For today, I will focus on the things that I made over the past year, but at the time, was too myopic to really enjoy.  In honor of Labor Day, her is a photo look back at some culinary labors of love:

Croque Monsieur
Silly Halloween Cupcakes
(not a decorating triumph, but a very delicious cupcake)

 Hand Rolled Cavatelli
(made at a cooking class in Rome)
 One of several Apple Crumb Pies
 Lasagna Bolognese
 Another Apple Crumb Pie
 A couple of Ribeyes getting cozy.
 Antipasto platter.
 An absolutely epic Chili Cheese Dog.
 Peanut Butter Chocolate Chip Cookies.
 Mille Crepe Cake
 Mac N Cheese Chili Casserole
 Panna Cotta with Berry Sauce

Monday, July 20, 2015

The Bandwagon Can Bite Me ( A love story and a recipe. Well, a recipe anyway.)

Photo Credit -

At some point, this tough, green lawn ornamentation became America's "it" food.  With me being naturally averse to things that look like landscaping of the plant kind or a lack of pre-bathing suit landscaping of the human kind, this curly cruciferous bundle of old lace and chlorophyll has never found it's way on to my plate. Until very recently, that is.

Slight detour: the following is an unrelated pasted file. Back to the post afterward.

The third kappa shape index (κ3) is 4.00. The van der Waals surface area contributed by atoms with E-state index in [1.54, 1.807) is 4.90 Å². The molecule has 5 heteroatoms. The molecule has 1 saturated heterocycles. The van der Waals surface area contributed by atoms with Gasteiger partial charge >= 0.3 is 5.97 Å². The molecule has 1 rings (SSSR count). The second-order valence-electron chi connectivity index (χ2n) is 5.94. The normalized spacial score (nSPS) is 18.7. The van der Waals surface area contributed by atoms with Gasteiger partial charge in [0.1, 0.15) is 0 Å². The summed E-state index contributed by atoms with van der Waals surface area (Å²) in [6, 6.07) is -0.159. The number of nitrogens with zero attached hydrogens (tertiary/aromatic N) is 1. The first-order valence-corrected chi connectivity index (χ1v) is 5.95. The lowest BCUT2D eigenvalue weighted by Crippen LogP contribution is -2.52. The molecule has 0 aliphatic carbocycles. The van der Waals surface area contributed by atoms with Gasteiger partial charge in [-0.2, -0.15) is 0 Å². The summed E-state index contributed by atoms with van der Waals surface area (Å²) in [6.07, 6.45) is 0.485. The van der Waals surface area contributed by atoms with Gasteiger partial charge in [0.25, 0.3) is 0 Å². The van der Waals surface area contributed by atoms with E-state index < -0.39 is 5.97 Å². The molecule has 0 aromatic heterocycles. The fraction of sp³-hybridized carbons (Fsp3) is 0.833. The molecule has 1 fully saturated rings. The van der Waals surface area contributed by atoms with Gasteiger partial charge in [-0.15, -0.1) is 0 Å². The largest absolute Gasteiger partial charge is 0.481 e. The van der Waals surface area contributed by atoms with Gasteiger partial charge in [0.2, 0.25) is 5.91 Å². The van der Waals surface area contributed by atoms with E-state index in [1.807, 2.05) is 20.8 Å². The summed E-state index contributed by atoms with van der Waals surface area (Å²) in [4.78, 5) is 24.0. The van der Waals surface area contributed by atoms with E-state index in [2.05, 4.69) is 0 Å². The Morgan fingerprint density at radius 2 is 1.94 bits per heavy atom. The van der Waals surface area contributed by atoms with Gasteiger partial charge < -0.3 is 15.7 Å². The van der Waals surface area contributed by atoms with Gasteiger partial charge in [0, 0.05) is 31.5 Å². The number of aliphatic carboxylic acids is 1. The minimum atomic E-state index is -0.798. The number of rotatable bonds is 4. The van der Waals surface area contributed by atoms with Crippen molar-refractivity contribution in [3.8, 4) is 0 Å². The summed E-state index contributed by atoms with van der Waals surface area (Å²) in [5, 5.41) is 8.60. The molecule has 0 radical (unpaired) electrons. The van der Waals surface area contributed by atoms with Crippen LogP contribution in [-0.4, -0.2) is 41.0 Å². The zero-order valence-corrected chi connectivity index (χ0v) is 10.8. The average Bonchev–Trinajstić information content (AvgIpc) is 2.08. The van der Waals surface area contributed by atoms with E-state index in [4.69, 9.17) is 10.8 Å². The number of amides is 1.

I have to be honest,  I have purposely avoided Kale at all costs because it's a bandwagon food.  Any food that gets too much hype or that my sister-in-law attributes the high quality of her "movements" to is an immediate NO for me.  I have managed to live a great many years without this "super food" and quite happily, I might add.  Then we went on vacation and I got sideswiped by my husband's order of a kale salad at dinner one night.

Me: Kale salad?  What the *#ck?
Him:  I wanna try it.
Me: It's the substance that Ariel says makes her crap like a show pony.
Him:  Exactly.
Me: You can finish this vacation alone. Waiter!  Another vodka and soda please.
Him:  I want to see what it's all about.
Me:  OK, but you have to sleep in the car tonight.

When our entree salads arrived, I looked down at my bowl of chopped Cobb Salad and realized, I am eating a similar bowl of rabbit food (this was after the chili cheese tater tots as an appetizer, of course).  What's the real difference, other than the fact that his is much greener and looks much more like it was shaved from someone's nether regions?  Let's put mind over matter and try it.